Research Papers:

The pancreas responds to remote damage and systemic stress by secretion of the pancreatic secretory proteins PSP/regI and PAP/regIII

Theresia Reding, Cristian Palmiere, Clinsyjos Pazhepurackel, Marc Schiesser, Daniel Bimmler, Andrea Schlegel, Ursula Süss, Sabrina Steiner, Leandro Mancina, Gitta Seleznik and Rolf Graf _

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Oncotarget. 2017; 8:30162-30174. https://doi.org/10.18632/oncotarget.16282

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Theresia Reding1,*, Cristian Palmiere2,*, Clinsyjos Pazhepurackel1, Marc Schiesser1, Daniel Bimmler1, Andrea Schlegel1, Ursula Süss1, Sabrina Steiner1, Leandro Mancina1, Gitta Seleznik1, Rolf Graf1

1Department of Visceral and Transplantation Surgery, University Hospital Zurich, Zurich, Switzerland

2Department of Legal Medicine, Lausanne, Switzerland

*These authors contributed equally to this work

Correspondence to:

Rolf Graf, email: [email protected]

Keywords: sepsis, acute phase reaction, regenerating proteins, pancreas, intestine

Received: February 07, 2017     Accepted: March 08, 2017     Published: March 16, 2017


Introduction: In patients with infection and sepsis serum levels of Pancreatic Stone protein/regenerating protein I (PSP) are highly elevated. The origin of PSP during these conditions is presumably the pancreas, however, an intestinal origin cannot be excluded. Similarly, pancreatitis-associated protein (PAP) was identified in the pancreas. These proteins were also localized in intestinal organs. Here we aim to elucidate the bio-distribution of PSP and PAP in animal models of sepsis and in healthy humans.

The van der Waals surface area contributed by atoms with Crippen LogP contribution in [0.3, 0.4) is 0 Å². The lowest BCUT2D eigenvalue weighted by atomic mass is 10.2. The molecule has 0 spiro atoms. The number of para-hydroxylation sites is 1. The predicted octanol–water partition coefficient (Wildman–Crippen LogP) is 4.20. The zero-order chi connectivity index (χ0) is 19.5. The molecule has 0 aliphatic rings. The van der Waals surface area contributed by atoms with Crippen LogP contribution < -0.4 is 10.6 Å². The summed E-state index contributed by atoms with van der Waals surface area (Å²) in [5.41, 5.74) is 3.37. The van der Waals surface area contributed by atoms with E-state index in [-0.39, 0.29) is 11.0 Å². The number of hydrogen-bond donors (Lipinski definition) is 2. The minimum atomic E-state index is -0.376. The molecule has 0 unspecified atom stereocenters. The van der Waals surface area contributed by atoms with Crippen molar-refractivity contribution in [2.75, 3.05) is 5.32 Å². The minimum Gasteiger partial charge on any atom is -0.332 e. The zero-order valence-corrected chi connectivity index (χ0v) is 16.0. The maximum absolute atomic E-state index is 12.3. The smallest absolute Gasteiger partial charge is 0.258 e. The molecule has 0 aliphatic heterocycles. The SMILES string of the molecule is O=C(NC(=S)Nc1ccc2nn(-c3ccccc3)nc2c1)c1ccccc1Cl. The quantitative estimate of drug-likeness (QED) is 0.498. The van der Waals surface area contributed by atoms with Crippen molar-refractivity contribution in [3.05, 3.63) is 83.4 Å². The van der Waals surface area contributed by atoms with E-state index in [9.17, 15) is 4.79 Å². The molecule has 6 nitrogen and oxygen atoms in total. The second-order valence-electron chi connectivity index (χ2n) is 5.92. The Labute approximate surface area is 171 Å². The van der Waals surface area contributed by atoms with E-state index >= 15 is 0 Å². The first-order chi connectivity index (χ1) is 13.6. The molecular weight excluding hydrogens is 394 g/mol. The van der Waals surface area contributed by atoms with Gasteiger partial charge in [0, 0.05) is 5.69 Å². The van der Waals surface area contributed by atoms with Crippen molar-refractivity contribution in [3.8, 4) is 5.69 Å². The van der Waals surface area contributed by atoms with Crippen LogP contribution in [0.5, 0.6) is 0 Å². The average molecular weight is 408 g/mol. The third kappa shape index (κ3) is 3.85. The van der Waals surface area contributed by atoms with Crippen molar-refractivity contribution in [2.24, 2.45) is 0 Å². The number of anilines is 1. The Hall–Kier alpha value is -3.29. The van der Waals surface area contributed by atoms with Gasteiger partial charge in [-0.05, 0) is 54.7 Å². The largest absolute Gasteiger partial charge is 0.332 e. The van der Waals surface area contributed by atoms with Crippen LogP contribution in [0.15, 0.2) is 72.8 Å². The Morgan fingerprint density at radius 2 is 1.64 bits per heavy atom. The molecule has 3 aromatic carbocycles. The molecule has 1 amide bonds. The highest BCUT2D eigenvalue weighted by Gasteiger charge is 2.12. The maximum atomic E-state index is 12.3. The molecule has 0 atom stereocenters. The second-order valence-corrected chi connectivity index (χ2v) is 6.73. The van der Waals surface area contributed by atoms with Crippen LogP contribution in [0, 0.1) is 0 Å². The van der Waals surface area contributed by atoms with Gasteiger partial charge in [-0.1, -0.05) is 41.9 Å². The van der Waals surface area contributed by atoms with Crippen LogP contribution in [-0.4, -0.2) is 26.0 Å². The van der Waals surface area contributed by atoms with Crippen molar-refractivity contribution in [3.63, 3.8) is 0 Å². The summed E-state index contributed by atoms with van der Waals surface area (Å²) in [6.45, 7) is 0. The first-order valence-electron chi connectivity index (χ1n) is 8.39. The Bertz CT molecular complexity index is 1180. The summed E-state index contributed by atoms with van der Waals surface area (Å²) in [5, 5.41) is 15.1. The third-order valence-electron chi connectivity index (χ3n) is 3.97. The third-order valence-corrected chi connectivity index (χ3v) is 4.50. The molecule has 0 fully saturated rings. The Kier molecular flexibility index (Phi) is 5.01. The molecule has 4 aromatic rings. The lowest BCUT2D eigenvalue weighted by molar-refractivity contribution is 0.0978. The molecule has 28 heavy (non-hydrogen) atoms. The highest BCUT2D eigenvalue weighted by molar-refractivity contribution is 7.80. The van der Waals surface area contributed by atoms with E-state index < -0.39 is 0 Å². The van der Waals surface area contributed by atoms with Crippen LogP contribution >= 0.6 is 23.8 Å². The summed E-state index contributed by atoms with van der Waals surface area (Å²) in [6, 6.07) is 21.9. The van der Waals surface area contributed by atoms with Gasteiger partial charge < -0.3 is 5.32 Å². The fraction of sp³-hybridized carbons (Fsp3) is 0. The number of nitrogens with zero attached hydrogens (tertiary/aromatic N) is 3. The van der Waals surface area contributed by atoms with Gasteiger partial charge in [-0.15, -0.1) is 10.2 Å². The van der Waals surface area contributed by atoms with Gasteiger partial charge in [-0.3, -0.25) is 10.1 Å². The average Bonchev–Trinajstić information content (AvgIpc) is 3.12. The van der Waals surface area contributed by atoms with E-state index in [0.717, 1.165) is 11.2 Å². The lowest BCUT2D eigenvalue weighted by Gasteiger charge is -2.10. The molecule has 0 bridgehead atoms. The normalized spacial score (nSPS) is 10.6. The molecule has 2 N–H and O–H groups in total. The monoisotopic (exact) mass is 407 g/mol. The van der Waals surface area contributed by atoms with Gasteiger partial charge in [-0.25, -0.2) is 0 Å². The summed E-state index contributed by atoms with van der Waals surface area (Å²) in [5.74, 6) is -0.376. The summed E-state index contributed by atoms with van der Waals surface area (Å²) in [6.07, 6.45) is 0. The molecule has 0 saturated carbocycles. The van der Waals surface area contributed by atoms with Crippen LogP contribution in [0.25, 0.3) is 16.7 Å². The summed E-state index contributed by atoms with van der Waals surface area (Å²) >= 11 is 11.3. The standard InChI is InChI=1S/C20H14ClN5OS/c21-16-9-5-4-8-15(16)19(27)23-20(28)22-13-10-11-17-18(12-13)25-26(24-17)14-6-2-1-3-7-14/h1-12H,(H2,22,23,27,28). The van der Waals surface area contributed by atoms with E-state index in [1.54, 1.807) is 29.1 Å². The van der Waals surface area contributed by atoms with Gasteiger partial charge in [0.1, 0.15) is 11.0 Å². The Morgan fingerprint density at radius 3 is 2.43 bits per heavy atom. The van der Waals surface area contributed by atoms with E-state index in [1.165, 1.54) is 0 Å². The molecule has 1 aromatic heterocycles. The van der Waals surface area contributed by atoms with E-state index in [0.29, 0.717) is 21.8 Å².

Results: PSP and PAP responded to remote lesions in rats although the pancreatic response was much more pronounced than the intestinal. Tissue distribution of PSP demonstrated a 100-fold higher content in the pancreas compared to any other organ while PAP was most abundant in the small intestine. Both proteins responded to CLP or sham operation in the pancreas. PSP also increased in the intestine during CLP. The distribution of PSP and PAP in human tissue mirrored the distribution in the murine models.

Materials and methods: Distribution of PSP and PAP was visualized by immunohistochemistry. Rats and mice underwent midline laparotomies followed by mobilization of tissue and incision of the pancreatic duct or duodenum. Standard cecum-ligation-puncture (CLP) procedures or sham laparotomies were performed. Human tissue extracts were analyzed for PSP and PAP.

Conclusions: The pancreas reacts to remote lesions and septic insults in mice and rats with increased PSP synthesis, while PAP is selectively responsive to septic events. Furthermore, our results suggest that serum PSP in septic patients is predominantly derived through an acute phase response of the pancreas.

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